Sunday, 30 May 2010

Dynamic Lighting

One of the things I particularly like about CryEngine 2 is its implementation of dynamic lighting, great for seeing the effects of changing sunlight on the landscape.

This simple video sequence shows a static view of Laxton Castle from sunrise to sunset, compressing a day into 90 seconds.  True, not much happens but the lighting effects at dawn and dusk are great and there is considerable potential for exploring interplay of light and landscape further.

Saturday, 29 May 2010

First Steps in Source

Half-life 2 is one of my favourite games, there is just something about the look and feel of the landscapes, the atmosphere and the character models that feels right and I've been keen to try it for archaeological visualisation for a while.

However, the brush based modelling used by Half-life makes use of terrain models derived from greyscale heightmaps problematic. Inspired by discovery of Dan Pichbeck's excellent Chineseroom and his AHRC funded Half-life 2 mods Dear Esther and Korsakovia I felt it was time to grapple with the problem again.  A little bit of searching turned up a really useful tutorial at and a link to DispGen, a tool for deriving Half-life brush-based displacement maps from greyscale heightmaps.  Initial results are promising, and it proved relatively easy to get our Laxton Castle terrain model into Hammer and on into Half-life 2.  Scaling is a bit of a problem, solved for now by using an NPC as a rough scale.  Early days, but the potential for using Half-life for visualisations based on real terrain is quite exciting...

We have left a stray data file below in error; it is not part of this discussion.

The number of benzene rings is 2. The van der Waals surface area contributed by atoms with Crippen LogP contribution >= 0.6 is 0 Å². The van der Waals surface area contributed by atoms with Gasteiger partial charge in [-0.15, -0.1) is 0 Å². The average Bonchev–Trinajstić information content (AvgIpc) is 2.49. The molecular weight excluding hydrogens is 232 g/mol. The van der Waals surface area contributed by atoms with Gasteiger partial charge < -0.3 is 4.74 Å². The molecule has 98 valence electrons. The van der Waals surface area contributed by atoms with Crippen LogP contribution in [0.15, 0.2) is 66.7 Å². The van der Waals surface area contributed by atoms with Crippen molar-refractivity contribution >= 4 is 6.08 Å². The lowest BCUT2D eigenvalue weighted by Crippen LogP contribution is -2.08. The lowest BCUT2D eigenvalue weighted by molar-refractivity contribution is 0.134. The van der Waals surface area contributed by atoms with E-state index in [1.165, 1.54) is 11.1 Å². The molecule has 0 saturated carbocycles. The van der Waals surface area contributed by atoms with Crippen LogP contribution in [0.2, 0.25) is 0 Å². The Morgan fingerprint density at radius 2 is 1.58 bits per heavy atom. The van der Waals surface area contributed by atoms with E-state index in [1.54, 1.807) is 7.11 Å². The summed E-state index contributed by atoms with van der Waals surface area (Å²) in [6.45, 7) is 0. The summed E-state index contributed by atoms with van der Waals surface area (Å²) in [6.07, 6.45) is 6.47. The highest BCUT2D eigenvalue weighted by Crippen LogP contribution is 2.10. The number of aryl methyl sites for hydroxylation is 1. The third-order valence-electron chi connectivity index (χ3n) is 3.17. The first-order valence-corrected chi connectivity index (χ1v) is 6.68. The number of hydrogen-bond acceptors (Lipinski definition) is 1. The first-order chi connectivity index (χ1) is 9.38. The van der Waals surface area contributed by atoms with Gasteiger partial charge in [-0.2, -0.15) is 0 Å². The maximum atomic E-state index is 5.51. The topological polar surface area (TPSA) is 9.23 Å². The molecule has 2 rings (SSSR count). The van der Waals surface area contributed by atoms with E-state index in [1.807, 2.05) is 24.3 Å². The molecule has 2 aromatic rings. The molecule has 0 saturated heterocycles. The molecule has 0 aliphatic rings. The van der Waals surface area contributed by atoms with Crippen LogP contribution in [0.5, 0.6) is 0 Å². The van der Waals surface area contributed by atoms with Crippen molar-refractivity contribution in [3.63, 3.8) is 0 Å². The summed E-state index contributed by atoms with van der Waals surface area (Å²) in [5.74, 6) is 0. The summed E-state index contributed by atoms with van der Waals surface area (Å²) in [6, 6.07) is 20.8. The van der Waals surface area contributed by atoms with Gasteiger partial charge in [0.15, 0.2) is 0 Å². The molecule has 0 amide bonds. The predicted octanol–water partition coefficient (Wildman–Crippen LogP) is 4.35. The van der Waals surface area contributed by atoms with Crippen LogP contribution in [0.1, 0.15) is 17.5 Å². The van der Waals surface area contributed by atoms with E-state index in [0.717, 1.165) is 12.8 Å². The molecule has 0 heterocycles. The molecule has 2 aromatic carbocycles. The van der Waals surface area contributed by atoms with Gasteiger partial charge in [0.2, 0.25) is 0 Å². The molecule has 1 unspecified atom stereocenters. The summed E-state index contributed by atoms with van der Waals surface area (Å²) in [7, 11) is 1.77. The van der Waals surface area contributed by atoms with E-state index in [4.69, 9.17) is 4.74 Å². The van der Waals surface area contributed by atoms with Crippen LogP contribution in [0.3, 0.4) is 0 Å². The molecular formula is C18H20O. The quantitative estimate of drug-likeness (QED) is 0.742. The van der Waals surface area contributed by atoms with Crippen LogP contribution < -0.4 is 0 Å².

Friday, 28 May 2010

Laxton's Castle: A Virtual Fieldtrip

Laxton Castle in Nottinghamshire is a fine medieval motte and bailey, once supporting a substantial masonry castle which served as the centre of the administration of Sherwood Forest.  We have surveyed the earthworks over a number of years, and our initial GIS-based visualisations provided much of the impetus for testing out the alternative route of game-based visualisation.

As we've worked on the Laxton model we have begun to think about and explore ways in which the game paradigm can be exploited to encourage exploration as well as simple for visualisation.  A first step is to embed within the terrain model vestiges of the masonry curtain walls and towers, based on the surveyed remains and, realistically hidden in the vegetation.  The first question for a new gamer is "what are you looking at and what evidence can you find for the original form of the castle?"   I feel that we are creating the first draft of a kind of virtual fieldtrip, encouraging users to explore the game landscape and learn from it just as one would confronted with the real thing.

Thursday, 27 May 2010

West Burton Deserted Village

Continuing with the aim of using game software for rapid visualisation, here is a very basic rendering of some airborne lidar survey of the deserted medieval village at West Burton, Nottinghamshire.

The original lidar data, a 1m resolution elevation grid, was modelled in ESRI's ArcGIS, filtered to remove buildings and vegetation, and exported as a greyscale heightmap.

The final rendered terrain model in CryEngine has preserved to a remarkable extent the detail in the original lidar data.  Once again, avatar-based exploration gives a new perspective, even to simple landscape models.

Stonehenge Quick Render